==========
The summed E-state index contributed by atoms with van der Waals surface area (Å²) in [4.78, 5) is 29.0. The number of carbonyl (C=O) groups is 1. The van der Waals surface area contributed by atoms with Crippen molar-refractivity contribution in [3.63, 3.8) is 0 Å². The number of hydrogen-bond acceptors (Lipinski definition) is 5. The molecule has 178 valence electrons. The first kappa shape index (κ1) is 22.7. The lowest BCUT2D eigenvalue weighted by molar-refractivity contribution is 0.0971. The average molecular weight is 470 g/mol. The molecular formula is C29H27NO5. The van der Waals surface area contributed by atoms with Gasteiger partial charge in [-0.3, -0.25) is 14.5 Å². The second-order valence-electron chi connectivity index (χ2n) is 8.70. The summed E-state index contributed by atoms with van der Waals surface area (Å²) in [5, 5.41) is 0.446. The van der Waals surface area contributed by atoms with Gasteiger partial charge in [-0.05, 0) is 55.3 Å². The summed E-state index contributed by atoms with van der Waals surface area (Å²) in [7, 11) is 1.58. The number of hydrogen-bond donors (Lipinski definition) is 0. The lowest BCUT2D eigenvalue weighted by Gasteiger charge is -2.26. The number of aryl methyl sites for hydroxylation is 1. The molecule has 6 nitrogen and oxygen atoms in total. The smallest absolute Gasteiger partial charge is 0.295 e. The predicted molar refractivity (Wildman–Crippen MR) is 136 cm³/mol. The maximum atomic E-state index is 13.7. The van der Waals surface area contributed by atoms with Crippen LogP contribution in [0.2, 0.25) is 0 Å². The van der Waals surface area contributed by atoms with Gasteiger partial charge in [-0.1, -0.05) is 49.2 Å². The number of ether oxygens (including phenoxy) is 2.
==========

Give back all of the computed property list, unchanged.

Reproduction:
The summed E-state index contributed by atoms with van der Waals surface area (Å²) in [4.78, 5) is 29.0. The number of carbonyl (C=O) groups is 1. The van der Waals surface area contributed by atoms with Crippen molar-refractivity contribution in [3.63, 3.8) is 0 Å². The number of hydrogen-bond acceptors (Lipinski definition) is 5. The molecule has 178 valence electrons. The first kappa shape index (κ1) is 22.7. The lowest BCUT2D eigenvalue weighted by molar-refractivity contribution is 0.0971. The average molecular weight is 470 g/mol. The molecular formula is C29H27NO5. The van der Waals surface area contributed by atoms with Gasteiger partial charge in [-0.3, -0.25) is 14.5 Å². The second-order valence-electron chi connectivity index (χ2n) is 8.70. The summed E-state index contributed by atoms with van der Waals surface area (Å²) in [5, 5.41) is 0.446. The van der Waals surface area contributed by atoms with Gasteiger partial charge in [-0.05, 0) is 55.3 Å². The summed E-state index contributed by atoms with van der Waals surface area (Å²) in [7, 11) is 1.58. The number of hydrogen-bond donors (Lipinski definition) is 0. The lowest BCUT2D eigenvalue weighted by Gasteiger charge is -2.26. The number of aryl methyl sites for hydroxylation is 1. The molecule has 6 nitrogen and oxygen atoms in total. The smallest absolute Gasteiger partial charge is 0.295 e. The predicted molar refractivity (Wildman–Crippen MR) is 136 cm³/mol. The maximum atomic E-state index is 13.7. The van der Waals surface area contributed by atoms with Crippen LogP contribution in [0.2, 0.25) is 0 Å². The van der Waals surface area contributed by atoms with Gasteiger partial charge in [-0.1, -0.05) is 49.2 Å². The number of ether oxygens (including phenoxy) is 2.